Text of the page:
In previous posts, I've written about the Turkish-born founder of Chobani, America's leading purveyor of Greek-style (or should we call it "crypto Turkish"?) yogurt. Chobani's dazzling success -- it has grown into a $700 million business over the course of just a few years -- has led to a scramble among other yogurt makers to get into the Greek yogurt trade. But, as an article in the New York Times explains, Chobani's success has also led to something of an economic revival in upstate New York, where the firm is based. From the article:
Greek yogurt has certainly been healthy for the economy in New York. Two of the leading brands, Chobani and Fage, have their main production plants in upstate New York and are expanding their operations.
Alpina Foods, the United States arm of a major South American dairy company, is building a $20 million plant in Batavia to make Greek yogurt topped with granola. And state economic development officials are said to be negotiating with another major food maker to set up a dairy products plant in the same area, creating the possibility for what one executive called a “yogurt cluster....”
....Data compiled by the New York State Department of Agriculture and Markets shows that the state produced 368 million pounds of yogurt in 2010, nearly 40 percent more than the previous year. Over five years, production rose almost 60 percent. Much of that increase is for Greek yogurt production.
And the growth is continuing. Through a combination of new plants and expansions, within a few years, the state could produce twice as much yogurt as it made in 2010.
“We’re literally building as we speak to keep up with demand,” said Russell B. Evans, Fage’s director of United States marketing.
Fage, based in Greece, is credited with introducing many Americans to Greek yogurt and thereby starting the boom. The company chose to open its plant in Johnstown, N.Y., in 2008 partly because it was close to New York City, where a large community of people of Greek descent made a ready market familiar with their product. But the appeal turned out to be much broader.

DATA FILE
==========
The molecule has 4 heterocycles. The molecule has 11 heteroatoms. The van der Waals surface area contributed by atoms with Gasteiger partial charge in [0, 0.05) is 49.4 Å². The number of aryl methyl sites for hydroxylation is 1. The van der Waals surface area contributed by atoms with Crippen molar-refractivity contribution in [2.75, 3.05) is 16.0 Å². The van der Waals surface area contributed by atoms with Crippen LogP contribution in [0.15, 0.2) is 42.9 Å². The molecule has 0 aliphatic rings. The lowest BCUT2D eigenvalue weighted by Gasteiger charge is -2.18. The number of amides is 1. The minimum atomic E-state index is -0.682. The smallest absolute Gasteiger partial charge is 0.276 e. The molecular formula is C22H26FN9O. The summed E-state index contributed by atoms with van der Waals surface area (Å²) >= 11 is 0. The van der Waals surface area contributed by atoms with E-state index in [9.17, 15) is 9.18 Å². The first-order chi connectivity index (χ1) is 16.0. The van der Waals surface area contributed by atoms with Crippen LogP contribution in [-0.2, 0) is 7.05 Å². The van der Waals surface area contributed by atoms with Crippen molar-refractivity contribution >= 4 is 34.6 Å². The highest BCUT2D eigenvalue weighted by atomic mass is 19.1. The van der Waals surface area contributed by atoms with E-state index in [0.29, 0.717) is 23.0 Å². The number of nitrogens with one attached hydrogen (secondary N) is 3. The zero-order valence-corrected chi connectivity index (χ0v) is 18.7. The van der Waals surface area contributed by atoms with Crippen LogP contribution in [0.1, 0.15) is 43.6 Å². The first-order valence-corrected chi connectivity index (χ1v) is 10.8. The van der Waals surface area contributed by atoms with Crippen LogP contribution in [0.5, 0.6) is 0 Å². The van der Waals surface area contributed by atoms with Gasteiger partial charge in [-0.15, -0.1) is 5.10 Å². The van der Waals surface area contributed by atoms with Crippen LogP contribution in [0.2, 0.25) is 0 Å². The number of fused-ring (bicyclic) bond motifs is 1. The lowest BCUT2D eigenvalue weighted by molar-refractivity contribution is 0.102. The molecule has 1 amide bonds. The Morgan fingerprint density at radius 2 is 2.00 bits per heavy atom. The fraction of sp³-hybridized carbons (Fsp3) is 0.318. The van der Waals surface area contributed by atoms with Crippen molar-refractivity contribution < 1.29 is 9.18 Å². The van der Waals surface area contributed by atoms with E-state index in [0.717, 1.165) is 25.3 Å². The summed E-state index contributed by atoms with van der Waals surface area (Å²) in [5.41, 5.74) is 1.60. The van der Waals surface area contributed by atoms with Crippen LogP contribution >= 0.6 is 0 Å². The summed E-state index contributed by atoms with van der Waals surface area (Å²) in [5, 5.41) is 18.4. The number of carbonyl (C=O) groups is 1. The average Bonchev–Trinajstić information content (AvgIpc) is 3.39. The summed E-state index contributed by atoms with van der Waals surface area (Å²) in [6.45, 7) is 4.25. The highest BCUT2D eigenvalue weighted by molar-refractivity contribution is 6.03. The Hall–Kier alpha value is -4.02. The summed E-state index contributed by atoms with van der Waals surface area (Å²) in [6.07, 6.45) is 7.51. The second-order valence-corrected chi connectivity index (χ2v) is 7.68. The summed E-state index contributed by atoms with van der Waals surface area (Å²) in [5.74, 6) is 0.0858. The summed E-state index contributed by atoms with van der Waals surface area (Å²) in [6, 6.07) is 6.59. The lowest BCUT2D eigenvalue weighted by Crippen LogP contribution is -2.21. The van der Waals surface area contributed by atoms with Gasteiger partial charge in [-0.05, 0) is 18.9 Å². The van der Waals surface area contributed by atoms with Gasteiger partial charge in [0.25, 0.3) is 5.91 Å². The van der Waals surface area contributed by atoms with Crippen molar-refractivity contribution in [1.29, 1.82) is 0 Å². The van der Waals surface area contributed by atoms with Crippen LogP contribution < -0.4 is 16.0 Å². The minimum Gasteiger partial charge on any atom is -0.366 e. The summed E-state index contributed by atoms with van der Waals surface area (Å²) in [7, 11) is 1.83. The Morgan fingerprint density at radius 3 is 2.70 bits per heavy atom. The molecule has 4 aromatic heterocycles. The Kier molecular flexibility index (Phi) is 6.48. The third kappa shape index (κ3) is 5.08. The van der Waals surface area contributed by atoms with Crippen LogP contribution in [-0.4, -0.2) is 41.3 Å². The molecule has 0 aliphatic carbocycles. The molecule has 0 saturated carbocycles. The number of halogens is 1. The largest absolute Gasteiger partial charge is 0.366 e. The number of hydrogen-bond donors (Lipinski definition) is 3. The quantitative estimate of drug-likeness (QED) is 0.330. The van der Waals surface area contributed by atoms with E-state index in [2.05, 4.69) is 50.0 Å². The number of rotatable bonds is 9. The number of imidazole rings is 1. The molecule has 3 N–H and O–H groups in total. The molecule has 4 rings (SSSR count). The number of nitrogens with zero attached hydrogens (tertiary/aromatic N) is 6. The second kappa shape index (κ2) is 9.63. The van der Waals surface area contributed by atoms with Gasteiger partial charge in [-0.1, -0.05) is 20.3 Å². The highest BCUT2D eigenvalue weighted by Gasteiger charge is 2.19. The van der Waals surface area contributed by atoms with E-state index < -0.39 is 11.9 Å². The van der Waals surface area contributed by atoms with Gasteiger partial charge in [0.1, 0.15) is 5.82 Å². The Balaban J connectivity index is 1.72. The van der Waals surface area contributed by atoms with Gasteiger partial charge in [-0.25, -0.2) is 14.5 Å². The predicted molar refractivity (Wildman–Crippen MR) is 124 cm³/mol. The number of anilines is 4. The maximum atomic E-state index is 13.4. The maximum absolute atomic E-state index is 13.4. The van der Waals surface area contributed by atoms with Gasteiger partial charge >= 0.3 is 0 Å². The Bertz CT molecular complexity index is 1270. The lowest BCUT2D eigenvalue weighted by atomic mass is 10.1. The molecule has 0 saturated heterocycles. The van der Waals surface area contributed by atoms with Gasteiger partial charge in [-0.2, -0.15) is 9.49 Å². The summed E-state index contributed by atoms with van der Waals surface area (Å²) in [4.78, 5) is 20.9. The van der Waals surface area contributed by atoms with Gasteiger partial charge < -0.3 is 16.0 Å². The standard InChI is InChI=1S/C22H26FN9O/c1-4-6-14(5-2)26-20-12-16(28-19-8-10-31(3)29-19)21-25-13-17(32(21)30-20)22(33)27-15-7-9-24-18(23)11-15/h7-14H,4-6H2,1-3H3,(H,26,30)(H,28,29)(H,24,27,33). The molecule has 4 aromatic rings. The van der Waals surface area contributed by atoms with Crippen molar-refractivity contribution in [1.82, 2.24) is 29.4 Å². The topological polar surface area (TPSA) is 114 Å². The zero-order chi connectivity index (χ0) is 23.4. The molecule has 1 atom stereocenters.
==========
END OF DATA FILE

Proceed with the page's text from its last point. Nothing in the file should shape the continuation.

The Johnstown plant had an initial capacity of 26 million pounds a year and last year produced 123 million pounds. Its planned expansion, which is expected to take about two years, would allow the company to make up to 352 million pounds a year.
AgroFarma, founded by a Turkish immigrant, began making Greek-style yogurt under the Chobani brand name four years ago at a former Kraft Foods plant in South Edmeston, N.Y. Now the leading American maker of Greek yogurt, the company currently takes in about three million pounds of milk a day, from which it makes a million pounds of yogurt. When the current phase of expansion is done in the spring, the plant’s capacity will increase by about a third, said Mikael B. Pedersen, the chief operating officer of AgroFarma. (Chobani also recently announced plans to build a $128 million plant in Idaho, to better supply markets across the country.)
The Greek yogurt boom has translated into jobs in rural areas of New York that badly need them. Chobani said it currently employed about 900 people in New York and expected to add about 100 more. Fage said it had about 240 full-time employees and expected to add about 150. The new Alpina plant in Batavia will employ about 50 people.